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Yasser Alarami contributed reporting.

SANAA, Yemen — The Yemeni government said Tuesday that the army had driven out militants linked to al-Qaida from two of their strongholds in southern Yemen, a region that has become a focal point of U.S. concerns about terrorism.

The taking of the southern cities of Jaar and Zinjibar by government troops represented an important victory for Yemen’s new president, Abdu Rabbu Mansour Hadi, who has ratcheted up the fight against the militants since he took office in February.

But the militants still control large parts of southern Yemen, and it is unclear how long government forces will be able to retain the two cities.

While the government has made claims of military success against the militants in the past that have not held up, the new claim was corroborated by area residents and the militants themselves.

The militant group Ansar al-Shariah posted a statement online confirming that it had withdrawn from the two cities, saying that it had done so “to prevent the spilling of Muslim blood.” The statement said the group’s fighters had withdrawn from Jaar before government forces reached the city.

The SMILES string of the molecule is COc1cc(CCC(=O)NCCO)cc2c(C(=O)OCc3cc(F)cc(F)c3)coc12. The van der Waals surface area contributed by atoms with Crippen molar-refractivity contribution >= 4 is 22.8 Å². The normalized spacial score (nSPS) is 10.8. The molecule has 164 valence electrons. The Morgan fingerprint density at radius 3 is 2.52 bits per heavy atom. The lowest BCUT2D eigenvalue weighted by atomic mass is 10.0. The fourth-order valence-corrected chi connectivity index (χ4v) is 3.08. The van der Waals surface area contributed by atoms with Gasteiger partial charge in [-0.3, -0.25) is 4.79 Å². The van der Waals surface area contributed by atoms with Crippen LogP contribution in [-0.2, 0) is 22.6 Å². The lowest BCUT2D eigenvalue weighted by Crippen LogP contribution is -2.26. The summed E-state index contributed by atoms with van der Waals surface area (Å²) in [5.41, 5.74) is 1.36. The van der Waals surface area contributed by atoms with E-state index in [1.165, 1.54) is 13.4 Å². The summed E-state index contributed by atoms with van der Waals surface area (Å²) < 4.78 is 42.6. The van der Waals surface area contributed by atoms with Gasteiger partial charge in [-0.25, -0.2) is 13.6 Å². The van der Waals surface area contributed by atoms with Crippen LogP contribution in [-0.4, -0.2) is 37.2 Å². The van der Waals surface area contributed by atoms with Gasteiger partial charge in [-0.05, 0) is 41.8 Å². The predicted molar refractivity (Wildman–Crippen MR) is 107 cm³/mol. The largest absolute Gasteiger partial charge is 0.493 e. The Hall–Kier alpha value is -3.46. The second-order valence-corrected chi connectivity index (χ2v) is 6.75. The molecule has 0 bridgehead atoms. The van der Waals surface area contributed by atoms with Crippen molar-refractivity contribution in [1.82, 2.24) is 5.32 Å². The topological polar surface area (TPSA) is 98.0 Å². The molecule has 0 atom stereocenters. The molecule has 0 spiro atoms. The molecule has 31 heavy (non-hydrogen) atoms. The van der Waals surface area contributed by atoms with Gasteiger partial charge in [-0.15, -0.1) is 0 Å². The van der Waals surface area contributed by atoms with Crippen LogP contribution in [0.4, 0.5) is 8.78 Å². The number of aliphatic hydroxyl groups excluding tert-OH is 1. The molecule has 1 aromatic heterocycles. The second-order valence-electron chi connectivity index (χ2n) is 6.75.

The militants, who had controlled the two cities in Abyan province for more than a year, fled to the nearby city of Shaqra, just east of Zinjibar, official media reported.

Ansar al-Shariah has worked with al-Qaida’s regional affiliate, al-Qaida in the Arabian Peninsula, an organization that has repeatedly tried to bomb U.S.-bound airliners.

Yemen’s military, which is supported by the United States and Saudi Arabia, received crucial help in recent weeks from local tribal militias called popular committees.

“With God’s help and guidance, and with the cooperation of citizens of Abyan, after heroic fighting, the armed forces and popular committees gained control of the city of Jaar,” Maj. Gen. Salim Ali Qatn, the southern commander, said in a statement on the Defense Ministry website.

In a separate statement, the governor of Abyan, Gamal Aqel, said, “We are involved in cleansing the entire province of Abyan from these terrorists who disturbed the security, stability and public order.”

Hussein Mohammed, a resident of Jaar who was reached by telephone, confirmed that military vehicles entered the city from the north and said that he saw militants fleeing the area.

He and other residents said that before Ansar al-Shariah fighters fled, they left leaflets around the city apologizing for any harm endured by Jaar’s civilian population.

Ansar al-Shariah moved into Jaar more than a year ago after it was abandoned by government forces.